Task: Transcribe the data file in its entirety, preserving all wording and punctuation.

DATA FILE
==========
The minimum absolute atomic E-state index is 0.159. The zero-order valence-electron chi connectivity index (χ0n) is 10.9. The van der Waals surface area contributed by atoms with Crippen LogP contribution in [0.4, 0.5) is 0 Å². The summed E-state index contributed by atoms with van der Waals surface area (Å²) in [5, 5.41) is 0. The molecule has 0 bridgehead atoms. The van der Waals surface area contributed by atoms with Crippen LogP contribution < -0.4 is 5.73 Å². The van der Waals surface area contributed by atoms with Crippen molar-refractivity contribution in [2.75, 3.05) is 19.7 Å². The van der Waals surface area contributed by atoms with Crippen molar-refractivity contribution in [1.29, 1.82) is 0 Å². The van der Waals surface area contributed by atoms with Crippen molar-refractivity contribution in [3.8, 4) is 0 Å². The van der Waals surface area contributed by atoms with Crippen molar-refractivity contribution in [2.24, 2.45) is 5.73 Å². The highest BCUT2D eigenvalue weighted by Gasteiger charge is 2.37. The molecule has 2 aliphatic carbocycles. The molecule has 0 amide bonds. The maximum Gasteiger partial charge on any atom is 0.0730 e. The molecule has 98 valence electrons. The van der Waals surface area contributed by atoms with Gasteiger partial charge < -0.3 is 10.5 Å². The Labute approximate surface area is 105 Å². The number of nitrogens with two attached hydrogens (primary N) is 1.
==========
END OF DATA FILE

The minimum absolute atomic E-state index is 0.159. The zero-order valence-electron chi connectivity index (χ0n) is 10.9. The van der Waals surface area contributed by atoms with Crippen LogP contribution in [0.4, 0.5) is 0 Å². The summed E-state index contributed by atoms with van der Waals surface area (Å²) in [5, 5.41) is 0. The molecule has 0 bridgehead atoms. The van der Waals surface area contributed by atoms with Crippen LogP contribution < -0.4 is 5.73 Å². The van der Waals surface area contributed by atoms with Crippen molar-refractivity contribution in [2.75, 3.05) is 19.7 Å². The van der Waals surface area contributed by atoms with Crippen molar-refractivity contribution in [1.29, 1.82) is 0 Å². The van der Waals surface area contributed by atoms with Crippen molar-refractivity contribution in [3.8, 4) is 0 Å². The van der Waals surface area contributed by atoms with Crippen molar-refractivity contribution in [2.24, 2.45) is 5.73 Å². The highest BCUT2D eigenvalue weighted by Gasteiger charge is 2.37. The molecule has 2 aliphatic carbocycles. The molecule has 0 amide bonds. The maximum Gasteiger partial charge on any atom is 0.0730 e. The molecule has 98 valence electrons. The van der Waals surface area contributed by atoms with Gasteiger partial charge < -0.3 is 10.5 Å². The Labute approximate surface area is 105 Å². The number of nitrogens with two attached hydrogens (primary N) is 1.